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Say, Say, What does this say?

Your Humble Blogger was a Beginning Reader once, believe it or not as you like, and just at the right time for Hop on Pop, the simplest Seuss for youngest use. In due time, the book was purchased for my Perfect Non-Reader, and is being enjoyed by the Youngest Member (who loves to shout No, Pat, No! Don’t sit on that! as loud as loud can be). This note is not about how wonderful that book is, but about how…interesting written English is.

You see, for many years, YHB’s mother would say, when the subject of HoP came up, which was quite often, in fact, as she is now a grandmother of six, that what she always appreciated about the book was that all the words could be sounded out by the letters, with the exception of night and fight. I accepted that this was the case during my years as an uncle-but-not-yet-father, so I was surprised to notice, when reading the book over and over and over and over again to my Perfect Non-Reader, back in the early part of the noughties, that it was false. Right at the very beginning, after pup and cup, comes house and mouse, with their silent e. Not that I should properly hold my mother to an observation made from memory and all, but there it is. And the silent e is more common than the silent gh, but it is still silent, and not amenable to sounding out.

We’re talking, by the way, about the big boldface words at the top of the pages. For those who do not have a copy to hand, a page will have two or three such words, a sentence using them, and an illustration. The sentences, of course, have some tricky words, but as one is teaching a child to read by the endorsed combination of phonics and whole word recognition, the point is that one can sound out the headwords as a key to the page. Right? And most of them (there are 68 of them, at a quick count) are easy to sound out, but there are four which are not.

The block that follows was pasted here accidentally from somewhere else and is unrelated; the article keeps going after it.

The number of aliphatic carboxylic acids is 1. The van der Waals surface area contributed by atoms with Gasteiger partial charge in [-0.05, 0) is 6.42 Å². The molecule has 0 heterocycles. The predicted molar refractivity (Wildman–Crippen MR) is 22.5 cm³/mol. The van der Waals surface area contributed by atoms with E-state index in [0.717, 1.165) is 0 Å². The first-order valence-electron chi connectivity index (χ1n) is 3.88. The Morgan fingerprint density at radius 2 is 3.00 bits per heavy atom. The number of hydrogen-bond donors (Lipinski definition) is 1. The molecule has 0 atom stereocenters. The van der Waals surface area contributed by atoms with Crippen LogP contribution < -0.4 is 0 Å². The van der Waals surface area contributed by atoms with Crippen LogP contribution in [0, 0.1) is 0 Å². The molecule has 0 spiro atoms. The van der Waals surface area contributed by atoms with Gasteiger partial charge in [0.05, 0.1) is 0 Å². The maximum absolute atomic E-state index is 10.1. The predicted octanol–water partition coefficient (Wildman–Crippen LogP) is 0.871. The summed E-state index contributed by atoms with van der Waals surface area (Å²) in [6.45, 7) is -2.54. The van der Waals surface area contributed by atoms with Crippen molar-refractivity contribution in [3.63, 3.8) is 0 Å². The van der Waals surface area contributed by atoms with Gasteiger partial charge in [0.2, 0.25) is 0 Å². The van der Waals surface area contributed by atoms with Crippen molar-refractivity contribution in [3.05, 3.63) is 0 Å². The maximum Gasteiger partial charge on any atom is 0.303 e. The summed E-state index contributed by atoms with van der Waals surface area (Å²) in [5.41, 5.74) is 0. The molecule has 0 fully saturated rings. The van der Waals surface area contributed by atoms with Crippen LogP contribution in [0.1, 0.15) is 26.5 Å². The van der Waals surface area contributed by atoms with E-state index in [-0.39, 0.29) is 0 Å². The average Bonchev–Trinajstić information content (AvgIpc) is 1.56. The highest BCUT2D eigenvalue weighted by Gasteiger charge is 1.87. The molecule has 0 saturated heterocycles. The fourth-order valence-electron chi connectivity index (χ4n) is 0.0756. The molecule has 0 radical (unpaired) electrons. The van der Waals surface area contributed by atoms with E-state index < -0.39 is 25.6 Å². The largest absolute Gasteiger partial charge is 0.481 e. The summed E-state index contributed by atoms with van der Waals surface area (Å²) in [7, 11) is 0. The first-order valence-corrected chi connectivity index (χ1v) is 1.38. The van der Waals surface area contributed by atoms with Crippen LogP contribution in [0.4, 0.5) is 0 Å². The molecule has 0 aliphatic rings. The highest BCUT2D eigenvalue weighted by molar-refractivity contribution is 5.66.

Except that I was reading the book to the Youngest Member today, and noticed that there were th words, too. Now, it’s not that I think that the phonics system can’t handle th combinations (or sh or ch, for that matter), but it falls into the category with silent e and silent gh, requiring more than just a simple letter-to-sound correspondence. And I had not noticed it at all. I had been reading the thing with the idea of that letter-to-sound correspondence in my mind, noticed the mouse/house problem, and totally failed to spot the th issue. In about a million times through the book. Including the page that has the words tree and three in big bold letters, one right under the other.

And then, when I sat down to write this note, and went through to count the boldface words and look at them carefully, and went through them again to make sure I wasn’t missing anything, that’s when I noticed that walk and talk each has a silent l. How many times have I looked at those words, specifically thinking about the letter-to-sound correspondence, and not had an alarm go off?

Perhaps this is just me, and the way I think of things. I learned to read very young, and mostly the whole language way, which (at least in my case and my vague sense of what people say about it) makes for lazy readers who just recognize words rather than read them, if you know what I mean. Perhaps somebody who learned under a stricter phonics method would have spotted the lot of them immediately. Perhaps somebody who battled dyslexia would have spotted them immediately. But I couldn’t. And I’m not absolutely certain that there aren’t more still that I haven’t missed.

By the way—yes, I know that vowels throw off that whole letter-to-sound combination thing. Is the second e in see silent? And there are song and long, with that ng issue. And the ck in snack and black. And if you count Mr. and Mrs. as headwords, then you really are up the proverbial without a whatnot. But I’m not counting them, and ck doesn’t have a silent letter any more than the ll in ball. So there.

Tolerabimus quod tolerare debemus,